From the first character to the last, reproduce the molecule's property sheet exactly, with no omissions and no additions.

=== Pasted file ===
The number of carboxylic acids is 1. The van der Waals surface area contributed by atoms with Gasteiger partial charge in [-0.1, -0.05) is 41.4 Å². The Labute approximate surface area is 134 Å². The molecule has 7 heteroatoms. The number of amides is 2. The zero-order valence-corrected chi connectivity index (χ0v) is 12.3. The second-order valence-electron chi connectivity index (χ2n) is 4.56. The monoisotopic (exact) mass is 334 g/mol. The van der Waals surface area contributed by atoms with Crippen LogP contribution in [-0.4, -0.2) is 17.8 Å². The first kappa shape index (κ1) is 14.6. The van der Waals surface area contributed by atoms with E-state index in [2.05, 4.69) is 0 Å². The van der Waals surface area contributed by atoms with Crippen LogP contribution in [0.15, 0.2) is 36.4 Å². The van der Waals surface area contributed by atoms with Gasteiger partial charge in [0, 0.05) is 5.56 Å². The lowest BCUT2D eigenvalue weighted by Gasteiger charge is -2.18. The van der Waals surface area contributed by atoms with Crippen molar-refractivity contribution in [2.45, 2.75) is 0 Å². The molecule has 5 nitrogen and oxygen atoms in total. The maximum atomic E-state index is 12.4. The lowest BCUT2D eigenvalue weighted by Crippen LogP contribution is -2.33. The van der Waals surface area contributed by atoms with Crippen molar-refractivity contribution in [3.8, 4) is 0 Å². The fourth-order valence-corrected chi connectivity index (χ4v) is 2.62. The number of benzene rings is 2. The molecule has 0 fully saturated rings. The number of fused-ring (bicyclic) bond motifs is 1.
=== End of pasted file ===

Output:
The number of carboxylic acids is 1. The van der Waals surface area contributed by atoms with Gasteiger partial charge in [-0.1, -0.05) is 41.4 Å². The Labute approximate surface area is 134 Å². The molecule has 7 heteroatoms. The number of amides is 2. The zero-order valence-corrected chi connectivity index (χ0v) is 12.3. The second-order valence-electron chi connectivity index (χ2n) is 4.56. The monoisotopic (exact) mass is 334 g/mol. The van der Waals surface area contributed by atoms with Crippen LogP contribution in [-0.4, -0.2) is 17.8 Å². The first kappa shape index (κ1) is 14.6. The van der Waals surface area contributed by atoms with E-state index in [2.05, 4.69) is 0 Å². The van der Waals surface area contributed by atoms with Crippen LogP contribution in [0.15, 0.2) is 36.4 Å². The van der Waals surface area contributed by atoms with Gasteiger partial charge in [0, 0.05) is 5.56 Å². The lowest BCUT2D eigenvalue weighted by Gasteiger charge is -2.18. The van der Waals surface area contributed by atoms with Crippen molar-refractivity contribution in [2.45, 2.75) is 0 Å². The molecule has 5 nitrogen and oxygen atoms in total. The maximum atomic E-state index is 12.4. The lowest BCUT2D eigenvalue weighted by Crippen LogP contribution is -2.33. The van der Waals surface area contributed by atoms with Crippen molar-refractivity contribution in [3.8, 4) is 0 Å². The fourth-order valence-corrected chi connectivity index (χ4v) is 2.62. The number of benzene rings is 2. The molecule has 0 fully saturated rings. The number of fused-ring (bicyclic) bond motifs is 1.